Each day gets a little easier. Each day is another milestone for Blake and one less day until he is home with his family. Now that its been a little more than 2 weeks I am finally getting into this new routine. It's still difficult but we manage. I know that there's not much I can do in this situation except to carry on through it and to keep praying for precious little baby. He truly is a miracle. He's definitely taught me more about life than I ever knew before.

If anyone in this whole ordeal is strong, its my little Blake. He has beat the odds thrown his way and proved the doctors wrong from the beginning. And if I am indeed strong, then its all because of him. He keeps me going. My family is the most important thing I have and even though Blake has only been here for a little more than 2 weeks, he has shown me what life is really about. He's shown me that the little things I used to obsess and stress over really aren't that big of a deal. He's shown me that there are thousands of things that I take for granted and need to be thankful for. He's shown me that life is precious. He's a fighter and I'm only strong because he's strong. He has the will to be here and progress. And if my little 1 pound 8 ounce baby can fight and push through this, then I know I can too.

Sept. 3rd, 2012

Blake is back on the ventilator. He was having a hard time keeping up breathing on his own. The nurse practitioner used the analogy of someone running in a marathon. Those who aren't conditioned for it can start off doing really well but will eventually tire out and slow down. That's how blake is. He started off really well but his lungs just aren't developed to where he needs to be in order to do it on his own. Blake is physically exhausted from trying. He is actually very content on the ventilator and is currently knocked out and sleeping. Poor guy. At least the ventilator gives him a break.

The scary thing we knew we'd have to face eventually is the aftermath of the Penrose drain. They think that a fistula was made by the drain. A fistula, in this case, is a pathway from the outer skin to the bowel that  was caused by the drain. So even the though the drain was removed, he is still getting drainage through the hole in his abdomen. The surgeon wants to go ahead and schedule Blake for surgery on Wednesday. He wants to go in and close up the fistula but while he's in there he wants to go ahead do one of two things depending on what he finds. Opition #1, if he's able to, he wants to go ahead and just stitch up the tear in his bowel. However, this all depends on what the bowel looks like. If it isn't in good condition, he may have to do option #2 which would be to pull both ends of the damaged intestines out and have them in a bag on his belly. His bowel movements would then have to be emptied from the bag until he was big enough (at least 2000 grams) to have them stitched up and placed back inside of his belly.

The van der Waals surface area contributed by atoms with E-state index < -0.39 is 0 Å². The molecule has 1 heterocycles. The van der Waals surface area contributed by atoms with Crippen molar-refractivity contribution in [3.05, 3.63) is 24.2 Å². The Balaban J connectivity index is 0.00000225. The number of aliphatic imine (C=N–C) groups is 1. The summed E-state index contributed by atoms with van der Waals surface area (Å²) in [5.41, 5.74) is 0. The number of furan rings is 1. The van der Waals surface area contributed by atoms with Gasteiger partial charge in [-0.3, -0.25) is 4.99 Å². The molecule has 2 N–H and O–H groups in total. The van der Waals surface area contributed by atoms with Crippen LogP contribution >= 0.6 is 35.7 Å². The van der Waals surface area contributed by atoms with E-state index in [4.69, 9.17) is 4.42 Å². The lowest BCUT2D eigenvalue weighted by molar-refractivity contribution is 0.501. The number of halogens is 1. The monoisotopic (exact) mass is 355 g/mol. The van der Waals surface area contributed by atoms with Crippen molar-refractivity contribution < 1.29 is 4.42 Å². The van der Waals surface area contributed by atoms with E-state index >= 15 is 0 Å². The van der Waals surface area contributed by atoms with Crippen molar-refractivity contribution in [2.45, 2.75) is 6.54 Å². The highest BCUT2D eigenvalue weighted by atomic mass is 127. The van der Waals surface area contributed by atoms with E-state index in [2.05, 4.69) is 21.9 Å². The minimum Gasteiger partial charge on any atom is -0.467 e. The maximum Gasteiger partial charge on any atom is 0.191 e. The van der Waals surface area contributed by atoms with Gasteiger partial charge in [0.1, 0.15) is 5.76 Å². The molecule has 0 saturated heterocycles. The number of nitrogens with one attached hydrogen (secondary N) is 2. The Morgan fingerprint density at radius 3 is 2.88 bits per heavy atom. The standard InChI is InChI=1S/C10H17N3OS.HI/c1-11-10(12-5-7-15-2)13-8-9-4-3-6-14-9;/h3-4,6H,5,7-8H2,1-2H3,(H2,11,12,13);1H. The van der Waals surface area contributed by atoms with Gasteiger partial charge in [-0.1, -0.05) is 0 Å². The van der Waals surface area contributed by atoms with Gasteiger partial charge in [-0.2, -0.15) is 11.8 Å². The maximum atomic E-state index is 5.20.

Patrick and I are going up to the hospital tomorrow morning to discuss the surgery further with the surgeon, but it does look like we are looking to have the procedure.done Wednesday.

Surgery in general scares me. I was a nervous wreck about having to get a c section which is such a basic and common procedure. And now I'm sitting here scared death for my little baby to have his surgery. I know its necessary but it still makes me feel awful. I wish he didn't have to go through all this. I know that its been nearly 3 weeks since I had my c section and I'm still sore and stiff in the mornings. I can't imagine how my Blake will feel while he's recovering. I can only pray that he recovers quickly so that we can get passed this rough patch. I know I'll be an emotional wreck while he's in surgery.

Hopefully after this surgery we will be done with this traumatic and stressful issue. Besides the perf in his belly, Blake is still hanging strong! Hopefully this will be the last scary low on our NICU roller coaster. We are praying that the rest of his stay in the hospital consists of him just growing and developing so that he can come home with his family where he belongs.

Saturday, September 1, 2012

September 1st

Just got off the phone with Blake's doctor. The plan to start feedings again this weekend has changed. The nurse told us this morning that he was still having drainage making its way out of the hole where the Penrose drain was. They aren't quite sure if the drainage is left over from the initial tear or if the perf in his bowel is still there.

The new plan is for him to get another set of xrays done tomorrow to see what's going on in his belly. Depending on what they see, they may go ahead and do a dye test where they put dye in his feeding tube to see how it goes through his system. Hopefully with these tests we'll have a better idea about what's going on in his belly.

Other news is that they replaced the nasal cannulas with an oxygen mask type thing. The cannula was working but Blake opens his mouth which allows the pressure of the air to seep out instead of keeping the pressure in his lungs when he needs the assistance with breathing. It's a little set back but its not a major thing. Once he is strong enough to breath on his own again they will put the cannula back in.

With all the great news we've had lately, its easy to think that it will be a smooth road from here on out. They told us there would be bumps in the road. We just have to remind ourselves of that from time to time. Even with these few little bumps, Blake appears to be improving and staying stable in all his labs, tests and vitals (besides the desat. which is why they gave him the oxygen mask thing). We still have a long road to go down before he can come home so we just have to keep hanging in there!